After giving a presentation to a group of sales and marketing executives, I was approached by a sales manager from the audience. Malcolm told me that, wanting to be a veterinarian, he had started his college career as a zoology major. He didn’t do very well in some of the courses, so he changed his major to business- first accounting, then marketing. Upon graduating with a degree in marketing, he applied for sales positions in securities, direct investment, and real estate. I was somewhat surprised as he told me his story because he spoke with a severe stutter. In fact, he revealed that he stuttered quite a bit during his employment interviews, and 18 interviews translated into 18 rejections. But he kept picking himself up, and in his 19th interview the interviewer was so impressed with his courage that he hired him. Despite his speech impairment, he excelled in both telephone prospecting and personal selling. In short, he achieved top producer status. Eventually, he was made a sales manager. He was an inspiration to recruits. He had courage.
In spite of his impairment, Malcolm called on prospects and constantly asked for the business. Prospects cannot help but be impressed with marketers who demonstrate courage. Often, people with disabilities display greater courage than do other people. They often feel that this is the only way they can win out despite the odds against them. Malcolm attributed much of his initial selling success to his choice of target market. During the early years of his career, sales managers accounted for much of his client base. I asked him why he thought sales managers were interested in dealing with him. He replied that it was probably because they liked the product being offered and because sales managers, though often affluent, were underprospected. I would hypothesize that he was successful in penetrating this market for reasons other than the wealth of his target or the product he promoted.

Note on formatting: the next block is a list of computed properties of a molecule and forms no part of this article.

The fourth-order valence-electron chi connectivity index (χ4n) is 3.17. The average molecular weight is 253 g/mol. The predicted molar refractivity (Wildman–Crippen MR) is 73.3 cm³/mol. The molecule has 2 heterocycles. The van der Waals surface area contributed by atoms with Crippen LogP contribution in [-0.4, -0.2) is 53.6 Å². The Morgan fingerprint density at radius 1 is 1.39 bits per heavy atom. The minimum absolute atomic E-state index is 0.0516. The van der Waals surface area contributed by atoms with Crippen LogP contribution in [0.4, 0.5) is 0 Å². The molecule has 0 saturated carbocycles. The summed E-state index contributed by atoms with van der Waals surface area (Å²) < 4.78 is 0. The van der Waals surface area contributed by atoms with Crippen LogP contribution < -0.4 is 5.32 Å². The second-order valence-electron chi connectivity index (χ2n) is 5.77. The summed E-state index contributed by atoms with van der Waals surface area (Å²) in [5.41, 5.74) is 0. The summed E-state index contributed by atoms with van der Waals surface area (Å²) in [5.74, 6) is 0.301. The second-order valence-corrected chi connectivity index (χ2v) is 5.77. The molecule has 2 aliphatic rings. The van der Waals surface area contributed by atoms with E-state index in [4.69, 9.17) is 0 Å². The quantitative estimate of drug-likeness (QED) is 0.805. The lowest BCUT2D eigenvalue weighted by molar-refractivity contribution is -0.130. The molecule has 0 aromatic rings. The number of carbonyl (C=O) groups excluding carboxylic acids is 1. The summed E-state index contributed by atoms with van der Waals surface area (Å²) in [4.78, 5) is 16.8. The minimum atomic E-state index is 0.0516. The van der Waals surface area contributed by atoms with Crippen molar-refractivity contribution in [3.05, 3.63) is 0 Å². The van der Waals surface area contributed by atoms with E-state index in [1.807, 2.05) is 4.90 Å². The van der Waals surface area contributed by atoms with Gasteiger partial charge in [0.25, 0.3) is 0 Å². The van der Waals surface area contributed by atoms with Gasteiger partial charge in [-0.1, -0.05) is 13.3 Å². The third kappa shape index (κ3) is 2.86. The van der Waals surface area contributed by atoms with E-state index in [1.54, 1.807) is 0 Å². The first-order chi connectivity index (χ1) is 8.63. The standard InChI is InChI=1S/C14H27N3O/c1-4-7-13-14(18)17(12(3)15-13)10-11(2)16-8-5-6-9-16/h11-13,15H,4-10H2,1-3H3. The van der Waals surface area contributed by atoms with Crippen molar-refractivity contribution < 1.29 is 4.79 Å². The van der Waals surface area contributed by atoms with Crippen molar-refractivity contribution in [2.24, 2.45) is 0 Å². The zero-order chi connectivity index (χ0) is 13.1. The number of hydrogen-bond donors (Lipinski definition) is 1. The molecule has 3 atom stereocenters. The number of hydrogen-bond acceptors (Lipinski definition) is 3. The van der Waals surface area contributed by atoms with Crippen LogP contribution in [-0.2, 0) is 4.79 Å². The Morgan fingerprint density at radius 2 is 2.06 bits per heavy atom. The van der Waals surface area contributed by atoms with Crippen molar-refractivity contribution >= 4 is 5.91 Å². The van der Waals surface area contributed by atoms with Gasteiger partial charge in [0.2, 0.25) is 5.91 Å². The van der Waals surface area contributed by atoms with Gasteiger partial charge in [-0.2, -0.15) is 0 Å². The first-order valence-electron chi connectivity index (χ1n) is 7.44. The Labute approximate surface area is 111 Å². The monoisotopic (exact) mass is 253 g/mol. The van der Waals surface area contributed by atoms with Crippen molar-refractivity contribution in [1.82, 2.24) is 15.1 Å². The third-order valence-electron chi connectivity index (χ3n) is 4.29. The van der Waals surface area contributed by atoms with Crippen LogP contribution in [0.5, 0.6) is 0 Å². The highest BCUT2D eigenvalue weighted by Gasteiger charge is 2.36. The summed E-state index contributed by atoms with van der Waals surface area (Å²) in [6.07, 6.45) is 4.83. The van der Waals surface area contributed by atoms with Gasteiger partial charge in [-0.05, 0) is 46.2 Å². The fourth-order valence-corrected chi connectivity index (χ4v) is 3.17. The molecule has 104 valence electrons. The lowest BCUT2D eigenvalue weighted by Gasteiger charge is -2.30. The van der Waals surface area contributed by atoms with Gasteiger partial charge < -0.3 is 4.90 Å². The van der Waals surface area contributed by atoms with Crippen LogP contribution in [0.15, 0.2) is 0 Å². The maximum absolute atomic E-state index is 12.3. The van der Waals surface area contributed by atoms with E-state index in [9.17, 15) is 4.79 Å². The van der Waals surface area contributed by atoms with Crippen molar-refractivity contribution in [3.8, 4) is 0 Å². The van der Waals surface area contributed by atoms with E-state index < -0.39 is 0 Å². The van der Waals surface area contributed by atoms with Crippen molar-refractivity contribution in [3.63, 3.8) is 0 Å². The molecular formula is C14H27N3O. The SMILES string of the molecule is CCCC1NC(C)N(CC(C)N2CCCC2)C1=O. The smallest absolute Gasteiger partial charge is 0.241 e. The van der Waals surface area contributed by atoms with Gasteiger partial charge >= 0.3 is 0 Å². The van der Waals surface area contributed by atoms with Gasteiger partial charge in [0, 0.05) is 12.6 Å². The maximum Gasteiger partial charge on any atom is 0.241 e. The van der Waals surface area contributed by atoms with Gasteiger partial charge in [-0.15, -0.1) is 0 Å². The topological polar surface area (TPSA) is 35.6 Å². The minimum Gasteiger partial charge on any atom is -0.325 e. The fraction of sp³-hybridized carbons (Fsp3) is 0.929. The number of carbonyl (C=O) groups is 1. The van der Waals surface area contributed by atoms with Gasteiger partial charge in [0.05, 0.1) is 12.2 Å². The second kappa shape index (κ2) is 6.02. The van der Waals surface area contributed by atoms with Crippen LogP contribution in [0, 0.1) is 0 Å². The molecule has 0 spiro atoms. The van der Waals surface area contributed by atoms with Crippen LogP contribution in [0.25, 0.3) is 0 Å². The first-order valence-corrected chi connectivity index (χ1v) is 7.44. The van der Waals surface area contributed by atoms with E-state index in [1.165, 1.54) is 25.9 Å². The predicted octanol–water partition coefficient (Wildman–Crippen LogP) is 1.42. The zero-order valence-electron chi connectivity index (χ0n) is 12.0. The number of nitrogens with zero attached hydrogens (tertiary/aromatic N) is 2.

Malcolm was appreciated by the sales managers. Most sales managers have to deal with the problems of motivating their sales force. They are constantly being given excuses for failures to meet sales objectives or make sales calls. What is puzzling to many of them is why potentially outstanding sales professionals who can speak eloquently and are very personable fail to meet quotas. When a young sales professional with a speech impairment makes a cold call on such sales managers, often before 8:00 am, they have to be favorably impressed. They are being confronted with a person who asks for the business despite his obvious disability. Many sales managers achieved their position because they excelled as sales professionals. They had courage; they admire it; and they emphathize and are likely to invest with those who demonstrate it. Malcolm’s disability was a badge of courage with which sales managers could identify. Too few people today seek ways of transforming problems into opportunities and weaknesses into strengths. The demonstration of courage translates into admiration. Admiration, in turn, translates into new business.
2 thoughts on “Courage: Required and Admired”
I think in this economy that courgage may be the most important trait a super salesperson needs. If Malcolm can do it with his impairment why can’t we with all of our abilities.
I have a physical disability. Although I am not categorized as disabled by the Government as I continue to work. I was injured at the peak of my vitality (17) and my stubborn nature makes me force myself to do things everyday. I cut wood, work in construction and do home repairs. My wife says it takes a long time for me to complete projects but tries to be supportive. I suppose it is courage that makes me keep going as my nature says ‘get out of the way, I have things to do’.
Thank you for the opportunity to comment, Ken Aten